Here’s a draft strategy for you: Just take the best damn player you can find.
I’m sorry, I don’t mean to sound frustrated. And I have oodles of respect for all my colleagues who are putting a lot more time and effort into draft analysis than I’m going to. But, if I’m being blunt, there is just too much uncertainty surrounding amateur talent to move my needle.
This is not to undervalue the draft and the future big leaguers it provides. The draft is one of the two essential pipelines a team must use to build their roster. Having cheap Major League talent on hand allows clubs to fill holes in their rosters by overpaying for veteran talent. Having prospects allows clubs to deal for impact players who can put them over the top. So, it’s clearly important.
But the likelihood of any individual prospect fulfilling a club’s even most reasonable projections is still relatively low. Consider 2012. Of the first 60 picks in that draft (a list that covers all of the first round and supplements to that first round), only 31 have made the Majors five years later. And of those 31, just 17 have been worth more than a win above replacement for their careers to date. And, again, that’s five years later.
Even those players who do make it might not make it in the way teams hope and expect. Consider Aaron Hicks. Drafted 14th overall by the Twins in 2008, Hicks rose slowly through the minor leagues until finally debuting on Opening Day 2013. He proceeded to hit .179/.249/.326 through early June, when he was demoted back to triple-A. In three seasons with the Twins, he it .225/.306/.349 before he was traded to the Yankees. Only now, almost a full decade after he was drafted, has Hicks seemingly found his footing, hitting .311/.447/.589 in 115 plate appearances.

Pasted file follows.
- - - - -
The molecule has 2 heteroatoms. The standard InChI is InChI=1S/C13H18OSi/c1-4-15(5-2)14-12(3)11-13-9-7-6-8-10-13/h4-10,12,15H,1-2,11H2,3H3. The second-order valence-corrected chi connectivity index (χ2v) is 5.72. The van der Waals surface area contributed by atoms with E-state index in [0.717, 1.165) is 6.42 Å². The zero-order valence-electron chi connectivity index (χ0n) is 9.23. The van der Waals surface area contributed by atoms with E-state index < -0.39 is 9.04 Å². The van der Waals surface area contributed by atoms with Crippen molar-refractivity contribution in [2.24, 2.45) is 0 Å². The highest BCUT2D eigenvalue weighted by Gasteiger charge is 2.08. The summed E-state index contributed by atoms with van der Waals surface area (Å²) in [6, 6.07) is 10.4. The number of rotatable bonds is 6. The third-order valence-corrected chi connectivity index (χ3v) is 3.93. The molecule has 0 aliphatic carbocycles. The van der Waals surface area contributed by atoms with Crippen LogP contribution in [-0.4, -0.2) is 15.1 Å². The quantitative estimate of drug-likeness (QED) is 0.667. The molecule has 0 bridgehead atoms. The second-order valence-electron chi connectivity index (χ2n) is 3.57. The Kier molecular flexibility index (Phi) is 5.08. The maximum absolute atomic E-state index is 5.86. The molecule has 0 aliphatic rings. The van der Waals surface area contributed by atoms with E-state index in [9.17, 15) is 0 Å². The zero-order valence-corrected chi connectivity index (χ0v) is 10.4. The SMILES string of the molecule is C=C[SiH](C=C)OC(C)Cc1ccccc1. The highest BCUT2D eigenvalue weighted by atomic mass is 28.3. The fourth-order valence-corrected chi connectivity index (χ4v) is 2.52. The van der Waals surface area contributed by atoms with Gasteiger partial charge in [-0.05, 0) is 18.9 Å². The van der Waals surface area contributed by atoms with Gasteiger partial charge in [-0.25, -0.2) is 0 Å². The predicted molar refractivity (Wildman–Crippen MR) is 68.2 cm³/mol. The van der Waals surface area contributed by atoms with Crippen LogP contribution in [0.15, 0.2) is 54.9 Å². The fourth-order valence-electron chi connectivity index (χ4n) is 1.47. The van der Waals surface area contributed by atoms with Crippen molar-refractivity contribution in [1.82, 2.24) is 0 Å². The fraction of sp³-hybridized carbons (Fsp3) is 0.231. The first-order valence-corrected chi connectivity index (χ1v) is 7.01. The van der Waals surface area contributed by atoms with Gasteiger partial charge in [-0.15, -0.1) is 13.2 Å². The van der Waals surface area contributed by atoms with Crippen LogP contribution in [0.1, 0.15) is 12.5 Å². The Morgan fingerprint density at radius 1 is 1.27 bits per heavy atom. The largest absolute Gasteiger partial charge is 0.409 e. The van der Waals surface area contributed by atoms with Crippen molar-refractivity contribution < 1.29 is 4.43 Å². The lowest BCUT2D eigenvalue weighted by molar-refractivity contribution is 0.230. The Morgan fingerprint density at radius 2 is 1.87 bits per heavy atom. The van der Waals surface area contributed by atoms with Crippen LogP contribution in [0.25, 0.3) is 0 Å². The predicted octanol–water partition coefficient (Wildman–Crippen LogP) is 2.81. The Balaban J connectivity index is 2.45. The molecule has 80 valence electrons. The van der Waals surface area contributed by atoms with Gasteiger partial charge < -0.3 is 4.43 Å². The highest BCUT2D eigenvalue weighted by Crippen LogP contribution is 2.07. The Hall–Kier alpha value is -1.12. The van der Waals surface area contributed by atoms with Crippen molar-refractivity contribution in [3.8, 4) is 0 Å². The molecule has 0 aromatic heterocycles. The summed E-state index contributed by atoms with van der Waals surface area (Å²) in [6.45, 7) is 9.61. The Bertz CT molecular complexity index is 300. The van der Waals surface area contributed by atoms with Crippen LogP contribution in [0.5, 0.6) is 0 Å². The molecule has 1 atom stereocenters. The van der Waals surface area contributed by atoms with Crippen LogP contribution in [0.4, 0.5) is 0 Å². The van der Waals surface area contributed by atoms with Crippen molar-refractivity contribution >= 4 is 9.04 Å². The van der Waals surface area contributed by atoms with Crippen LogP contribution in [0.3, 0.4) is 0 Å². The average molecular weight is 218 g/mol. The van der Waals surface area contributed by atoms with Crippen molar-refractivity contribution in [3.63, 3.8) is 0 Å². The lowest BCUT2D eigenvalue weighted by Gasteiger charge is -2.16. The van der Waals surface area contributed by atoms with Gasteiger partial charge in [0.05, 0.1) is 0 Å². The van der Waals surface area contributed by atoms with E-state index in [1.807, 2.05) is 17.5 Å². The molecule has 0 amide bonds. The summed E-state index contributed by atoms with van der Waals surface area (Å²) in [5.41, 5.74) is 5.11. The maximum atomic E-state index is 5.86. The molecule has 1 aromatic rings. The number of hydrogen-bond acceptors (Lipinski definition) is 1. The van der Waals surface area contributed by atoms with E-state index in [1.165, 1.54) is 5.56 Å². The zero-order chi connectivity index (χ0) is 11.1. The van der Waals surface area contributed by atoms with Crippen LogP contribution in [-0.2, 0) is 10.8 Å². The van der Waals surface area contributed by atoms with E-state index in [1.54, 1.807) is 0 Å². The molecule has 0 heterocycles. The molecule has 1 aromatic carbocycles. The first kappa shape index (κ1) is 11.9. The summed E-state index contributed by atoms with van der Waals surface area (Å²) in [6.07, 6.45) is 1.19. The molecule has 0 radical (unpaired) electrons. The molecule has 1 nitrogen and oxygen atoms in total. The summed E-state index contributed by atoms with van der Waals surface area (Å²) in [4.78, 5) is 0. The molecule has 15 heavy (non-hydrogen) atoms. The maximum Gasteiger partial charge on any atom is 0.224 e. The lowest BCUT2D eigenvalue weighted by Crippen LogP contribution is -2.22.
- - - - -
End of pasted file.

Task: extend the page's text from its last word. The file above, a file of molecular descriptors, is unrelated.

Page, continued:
And as tempting as it might be for a club to try to draft players into its organization at positions they lack, that strategy almost never pans out exactly the way you want it to. Indeed, far more valuable is just having a bunch of good players lying around that you can plug in where you need them. Like Mookie Betts. Betts was drafted as a middle infielder in the fifth round by Boston in 2011. He rose through their system as a second baseman. But, as you probably know, the Red Sox have been pretty well set at second base for a while now with future Hall of Famer Dustin Pedroia. So they just moved Betts to the outfield, where he won a Gold Glove last year.
I suppose a team might decide to go pitching or hitting, but the timetable on most prospects is so long and so much can happen between the moment they’re drafted and their debut. Veterans get hurt or leave the organization. Other talents come from nowhere like Jacob deGrom. And if a club winds up with extra good players at any one position (“What an awful problem to have!” he types sarcastically), those players can always be exchanged for someone else who better meets their needs.
There is a science to drafting, signing, and developing prospects, yes, but there’s also so much indecipherable voodoo magic. It’s too much for any club to have a specific draft strategy. Keep it simple. Take the best players available. Get them into your system and help them to succeed. Worry about the rest in five years.